Entertainment at Our Finger Tips

In the past few years our options for accessing entertainment have grown drastically. This has changed the way entertainment industries function. Conventional stores like Blockbuster, Borders, and the iconic Virgin Megastore in Times Square are disappearing as people head to their computers to access their entertainment. Online stores give customers more options at a cheaper rate because there are fewer overhead costs and many companies are taking this route. We are seeing that, in general, this increase in options has driven prices down in most entertainment industries.

Music sites and applications like iTunes or Amazon’s MP3 Store allow people to buy single songs rather then the whole album. Some musicians allow individuals to purchase songs directly from them on their websites and many basically give their songs away. This new structure for shopping for music has caused many independent and chain stores to close and the power of record companies to shrink. The price of full albums has gone down, but the price of concert tickets and merchandise has risen to compensate for lower album sales.

Streaming music sites such as Pandora and Grooveshark allow for free customized radio with few commercials. The music is available on most Internet connected devices anywhere at any time. Many people use these services to “try out” music before buying and often times use them instead of purchasing new music.

The face of books has changed in the past couple years as well. Thanks to eBooks, people can buy digital books directly from sites like Amazon and Barnes and Noble and have them instantly downloaded onto their handheld device. The prices of these digital books are usually significantly cheaper and the online stores never sell out.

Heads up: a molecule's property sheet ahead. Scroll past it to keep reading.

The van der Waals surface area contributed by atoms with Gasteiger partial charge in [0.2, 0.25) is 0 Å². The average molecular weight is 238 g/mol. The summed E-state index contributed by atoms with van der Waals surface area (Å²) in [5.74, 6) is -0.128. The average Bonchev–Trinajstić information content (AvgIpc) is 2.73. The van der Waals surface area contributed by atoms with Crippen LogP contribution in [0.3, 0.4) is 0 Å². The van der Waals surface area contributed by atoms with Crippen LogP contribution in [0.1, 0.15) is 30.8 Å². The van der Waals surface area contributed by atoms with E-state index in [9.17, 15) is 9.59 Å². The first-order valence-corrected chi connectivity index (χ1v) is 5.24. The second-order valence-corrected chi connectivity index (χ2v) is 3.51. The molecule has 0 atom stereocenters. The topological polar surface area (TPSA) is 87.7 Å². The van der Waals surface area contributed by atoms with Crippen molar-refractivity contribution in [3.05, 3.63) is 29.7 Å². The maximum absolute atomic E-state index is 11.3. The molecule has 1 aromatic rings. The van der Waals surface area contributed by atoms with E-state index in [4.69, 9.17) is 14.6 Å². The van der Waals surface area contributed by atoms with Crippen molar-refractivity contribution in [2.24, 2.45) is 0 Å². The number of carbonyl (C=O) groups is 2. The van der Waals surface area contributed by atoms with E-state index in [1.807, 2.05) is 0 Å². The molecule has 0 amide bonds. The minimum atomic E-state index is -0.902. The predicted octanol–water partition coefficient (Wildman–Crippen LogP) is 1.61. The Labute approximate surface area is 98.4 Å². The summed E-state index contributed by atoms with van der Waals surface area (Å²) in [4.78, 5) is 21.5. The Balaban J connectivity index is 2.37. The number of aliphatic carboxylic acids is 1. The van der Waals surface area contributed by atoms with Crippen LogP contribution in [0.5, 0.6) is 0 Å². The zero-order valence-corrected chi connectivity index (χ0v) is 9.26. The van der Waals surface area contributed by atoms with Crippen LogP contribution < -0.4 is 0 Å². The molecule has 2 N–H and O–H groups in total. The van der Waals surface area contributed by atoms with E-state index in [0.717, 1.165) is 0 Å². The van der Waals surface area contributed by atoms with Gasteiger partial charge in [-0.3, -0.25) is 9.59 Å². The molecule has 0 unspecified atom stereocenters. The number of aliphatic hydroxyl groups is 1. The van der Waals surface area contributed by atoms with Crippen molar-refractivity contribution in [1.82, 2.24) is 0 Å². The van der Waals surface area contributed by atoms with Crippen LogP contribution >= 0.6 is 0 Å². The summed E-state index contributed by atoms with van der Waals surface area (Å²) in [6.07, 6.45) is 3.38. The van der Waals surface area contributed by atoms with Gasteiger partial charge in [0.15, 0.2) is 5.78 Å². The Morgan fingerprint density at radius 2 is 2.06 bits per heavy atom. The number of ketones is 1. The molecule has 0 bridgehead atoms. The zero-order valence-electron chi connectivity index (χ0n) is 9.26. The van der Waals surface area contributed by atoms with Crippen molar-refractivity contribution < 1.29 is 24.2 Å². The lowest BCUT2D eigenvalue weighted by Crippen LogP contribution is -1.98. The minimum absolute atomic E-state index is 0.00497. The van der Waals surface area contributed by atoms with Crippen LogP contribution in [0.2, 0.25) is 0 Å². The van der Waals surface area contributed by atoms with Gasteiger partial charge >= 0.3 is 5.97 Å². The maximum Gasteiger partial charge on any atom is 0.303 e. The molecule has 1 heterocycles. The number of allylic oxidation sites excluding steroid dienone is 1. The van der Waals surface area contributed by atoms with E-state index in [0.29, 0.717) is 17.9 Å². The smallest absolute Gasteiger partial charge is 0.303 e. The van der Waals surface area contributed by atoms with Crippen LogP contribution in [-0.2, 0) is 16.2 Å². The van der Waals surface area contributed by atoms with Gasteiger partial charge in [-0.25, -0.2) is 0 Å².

Rather then pay a large monthly fee for satellite or cable TV, many people use services like Netflix and Hulu to stream television shows and movies. The competition in the TV industry to keep viewers and gain ad revenue has pushed many networks to make recently aired episodes available from their website and on handheld Internet enabled devices such as a smartphone.


Instant access to all of our entertainment needs via the Internet has greatly decreased the cost we used to have to pay for these services. Recently, however, it’s been big news that Netflix has raised their prices and segmented their service offering. There is a lot of speculation about whether this will help or hinder them. Their success with this change over the next few months will most likely determine if other online entertainment services will follow suit. Only time will tell.

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